The latest update to the IMF World Economic Outlook sees a continued strengthening global growth environment, but noted that the balance of risk is turning negative, Research Department Director Maury Obstfeld said ahead of the report’s release in Washington, DC Monday (July 16).
“The expansion continues. Our forecast for 3.9 percent growth for this year and next is unchanged, but the expansion is also less balanced. We have downgrades for the UK and Japan, while the US continues to grow strongly. In the emerging world, some countries are up… some are down,” Obstfeld said.
Obstfeld said US growth will begin to slow from 2.9 percent this year to 2.7 percent in 2019 as the effects of tax cuts wear off.
The report notes financial tightening could also be triggered by higher inflation readings in the United States, where unemployment is below 4 percent but markets are pricing in a much shallower path of interest rate increases than the one in the projections of the Federal Open Market Committee.
India remains the fastest growing major world economy although its pace of growth is slowing from earlier projections, while China is holding steady at 6.6 percent projected growth this year.
Growth projections have been revised down for Argentina, Brazil, and India, while the 2019 outlook for some oil exporters has strengthened.
There are risks that could slow or derail growth, Obstfeld said.
“Well, we now project that risks are more tilted to the downside even in the near-term and the biggest of those risks is the risk that current trade tensions escalate in to a cycle of protection and retaliation that takes a chunk out of growth,” the IMF’s chief economist noted.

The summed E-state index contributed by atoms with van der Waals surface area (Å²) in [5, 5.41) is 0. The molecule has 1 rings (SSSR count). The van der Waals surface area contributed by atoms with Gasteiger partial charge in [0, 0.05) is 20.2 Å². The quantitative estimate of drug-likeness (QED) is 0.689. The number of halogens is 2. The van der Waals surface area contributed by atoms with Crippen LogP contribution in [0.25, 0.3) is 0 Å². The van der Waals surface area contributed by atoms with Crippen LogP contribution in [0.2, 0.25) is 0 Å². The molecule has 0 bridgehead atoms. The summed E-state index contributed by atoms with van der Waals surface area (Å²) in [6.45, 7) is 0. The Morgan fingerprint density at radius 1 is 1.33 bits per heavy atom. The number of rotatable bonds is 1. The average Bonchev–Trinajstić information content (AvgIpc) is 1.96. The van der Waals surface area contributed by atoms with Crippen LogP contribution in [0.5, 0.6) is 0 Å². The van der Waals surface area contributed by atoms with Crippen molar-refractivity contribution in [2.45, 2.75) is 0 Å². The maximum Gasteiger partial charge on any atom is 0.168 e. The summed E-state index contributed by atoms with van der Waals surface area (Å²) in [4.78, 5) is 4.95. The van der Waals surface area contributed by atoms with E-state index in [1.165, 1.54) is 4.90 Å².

“There are of course other risks that we have emphasized before. Public debts, private debts are very high and if financial conditions should tighten unexpectedly this would put a lot of borrowers under strain. It would create a difficult situation for emerging markets as well.” said Obstfeld.
“For advanced economies we still see inflation and wage growth that is extremely subdued. Policy support may be necessary, especially in countries with open output gaps. For emerging market’s structural reforms are necessary, as they are in advanced markets. Financial stability remains a priority and everywhere we have to think about inclusive growth and make that a priority,” said Obstfeld.
The IMF continues to recommend that countries take advantage of the current buoyant economic situation to shore up their fiscal positions and prepare for the next downturn, whenever that inevitably hits.
“There are things that countries can do on their own, there are things they have to do together. On their own, all countries need growth-enhancing structural reforms. Many need to rebuild fiscal buffers because the next recession will definitiely come,” said Obstfeld.
“But the multilateral system and multilateral cooperation will need continues attention. In the trade area this is particularly urgent. There is a lot of room to improve the functioning of the global trade system. But there are also continuing challenges from climate change, from international taxation, from global imbalances, from migration where countries need to get together and come up with common solutions,” he noted.